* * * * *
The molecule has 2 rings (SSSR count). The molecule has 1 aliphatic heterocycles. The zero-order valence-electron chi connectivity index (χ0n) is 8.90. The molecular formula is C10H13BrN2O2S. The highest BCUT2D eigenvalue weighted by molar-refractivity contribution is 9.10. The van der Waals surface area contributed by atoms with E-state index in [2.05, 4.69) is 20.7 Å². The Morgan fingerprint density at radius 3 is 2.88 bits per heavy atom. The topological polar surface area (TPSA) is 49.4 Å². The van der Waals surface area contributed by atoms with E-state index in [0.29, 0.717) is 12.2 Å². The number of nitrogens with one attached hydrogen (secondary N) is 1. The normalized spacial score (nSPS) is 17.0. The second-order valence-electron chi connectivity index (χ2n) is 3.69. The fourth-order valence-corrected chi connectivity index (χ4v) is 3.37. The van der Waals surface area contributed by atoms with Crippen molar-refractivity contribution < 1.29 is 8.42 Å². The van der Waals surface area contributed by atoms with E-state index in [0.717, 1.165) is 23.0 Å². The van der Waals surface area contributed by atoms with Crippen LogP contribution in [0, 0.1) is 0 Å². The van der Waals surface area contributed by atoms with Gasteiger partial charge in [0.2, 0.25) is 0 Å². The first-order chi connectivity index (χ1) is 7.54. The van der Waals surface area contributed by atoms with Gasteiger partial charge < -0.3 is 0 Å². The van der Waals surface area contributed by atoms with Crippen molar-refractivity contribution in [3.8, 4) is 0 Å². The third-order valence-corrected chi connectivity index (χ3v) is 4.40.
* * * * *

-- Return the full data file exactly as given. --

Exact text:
The molecule has 2 rings (SSSR count). The molecule has 1 aliphatic heterocycles. The zero-order valence-electron chi connectivity index (χ0n) is 8.90. The molecular formula is C10H13BrN2O2S. The highest BCUT2D eigenvalue weighted by molar-refractivity contribution is 9.10. The van der Waals surface area contributed by atoms with E-state index in [2.05, 4.69) is 20.7 Å². The Morgan fingerprint density at radius 3 is 2.88 bits per heavy atom. The topological polar surface area (TPSA) is 49.4 Å². The van der Waals surface area contributed by atoms with E-state index in [0.29, 0.717) is 12.2 Å². The number of nitrogens with one attached hydrogen (secondary N) is 1. The normalized spacial score (nSPS) is 17.0. The second-order valence-electron chi connectivity index (χ2n) is 3.69. The fourth-order valence-corrected chi connectivity index (χ4v) is 3.37. The van der Waals surface area contributed by atoms with Crippen molar-refractivity contribution < 1.29 is 8.42 Å². The van der Waals surface area contributed by atoms with E-state index in [0.717, 1.165) is 23.0 Å². The van der Waals surface area contributed by atoms with Crippen LogP contribution in [0, 0.1) is 0 Å². The van der Waals surface area contributed by atoms with Gasteiger partial charge in [0.2, 0.25) is 0 Å². The first-order chi connectivity index (χ1) is 7.54. The van der Waals surface area contributed by atoms with Gasteiger partial charge < -0.3 is 0 Å². The van der Waals surface area contributed by atoms with Crippen molar-refractivity contribution in [3.8, 4) is 0 Å². The third-order valence-corrected chi connectivity index (χ3v) is 4.40.